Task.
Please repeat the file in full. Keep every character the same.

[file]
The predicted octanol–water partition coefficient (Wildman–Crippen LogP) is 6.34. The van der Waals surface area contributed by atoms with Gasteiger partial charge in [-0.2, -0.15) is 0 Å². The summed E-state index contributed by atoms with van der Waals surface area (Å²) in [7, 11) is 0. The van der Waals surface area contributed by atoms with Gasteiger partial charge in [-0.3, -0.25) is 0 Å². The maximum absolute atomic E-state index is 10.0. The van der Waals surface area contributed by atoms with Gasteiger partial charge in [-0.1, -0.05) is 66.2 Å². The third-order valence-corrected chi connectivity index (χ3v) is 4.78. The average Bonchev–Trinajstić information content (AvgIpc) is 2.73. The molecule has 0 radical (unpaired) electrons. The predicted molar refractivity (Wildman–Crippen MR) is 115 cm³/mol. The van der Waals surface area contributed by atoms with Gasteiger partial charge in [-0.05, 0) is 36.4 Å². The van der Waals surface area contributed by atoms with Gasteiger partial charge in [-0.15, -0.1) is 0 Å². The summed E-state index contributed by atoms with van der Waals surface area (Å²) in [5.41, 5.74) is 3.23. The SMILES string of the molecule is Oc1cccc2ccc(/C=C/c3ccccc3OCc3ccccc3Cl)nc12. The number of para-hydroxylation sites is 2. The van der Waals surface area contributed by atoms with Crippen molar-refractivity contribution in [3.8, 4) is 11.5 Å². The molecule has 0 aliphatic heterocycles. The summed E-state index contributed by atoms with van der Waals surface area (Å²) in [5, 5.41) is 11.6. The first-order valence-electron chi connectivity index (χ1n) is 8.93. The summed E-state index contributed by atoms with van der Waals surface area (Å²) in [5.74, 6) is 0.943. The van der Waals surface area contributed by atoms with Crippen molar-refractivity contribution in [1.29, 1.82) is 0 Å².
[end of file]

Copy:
The predicted octanol–water partition coefficient (Wildman–Crippen LogP) is 6.34. The van der Waals surface area contributed by atoms with Gasteiger partial charge in [-0.2, -0.15) is 0 Å². The summed E-state index contributed by atoms with van der Waals surface area (Å²) in [7, 11) is 0. The van der Waals surface area contributed by atoms with Gasteiger partial charge in [-0.3, -0.25) is 0 Å². The maximum absolute atomic E-state index is 10.0. The van der Waals surface area contributed by atoms with Gasteiger partial charge in [-0.1, -0.05) is 66.2 Å². The third-order valence-corrected chi connectivity index (χ3v) is 4.78. The average Bonchev–Trinajstić information content (AvgIpc) is 2.73. The molecule has 0 radical (unpaired) electrons. The predicted molar refractivity (Wildman–Crippen MR) is 115 cm³/mol. The van der Waals surface area contributed by atoms with Gasteiger partial charge in [-0.05, 0) is 36.4 Å². The van der Waals surface area contributed by atoms with Gasteiger partial charge in [-0.15, -0.1) is 0 Å². The summed E-state index contributed by atoms with van der Waals surface area (Å²) in [5.41, 5.74) is 3.23. The SMILES string of the molecule is Oc1cccc2ccc(/C=C/c3ccccc3OCc3ccccc3Cl)nc12. The number of para-hydroxylation sites is 2. The van der Waals surface area contributed by atoms with Crippen molar-refractivity contribution in [3.8, 4) is 11.5 Å². The molecule has 0 aliphatic heterocycles. The summed E-state index contributed by atoms with van der Waals surface area (Å²) in [5, 5.41) is 11.6. The first-order valence-electron chi connectivity index (χ1n) is 8.93. The summed E-state index contributed by atoms with van der Waals surface area (Å²) in [5.74, 6) is 0.943. The van der Waals surface area contributed by atoms with Crippen molar-refractivity contribution in [1.29, 1.82) is 0 Å².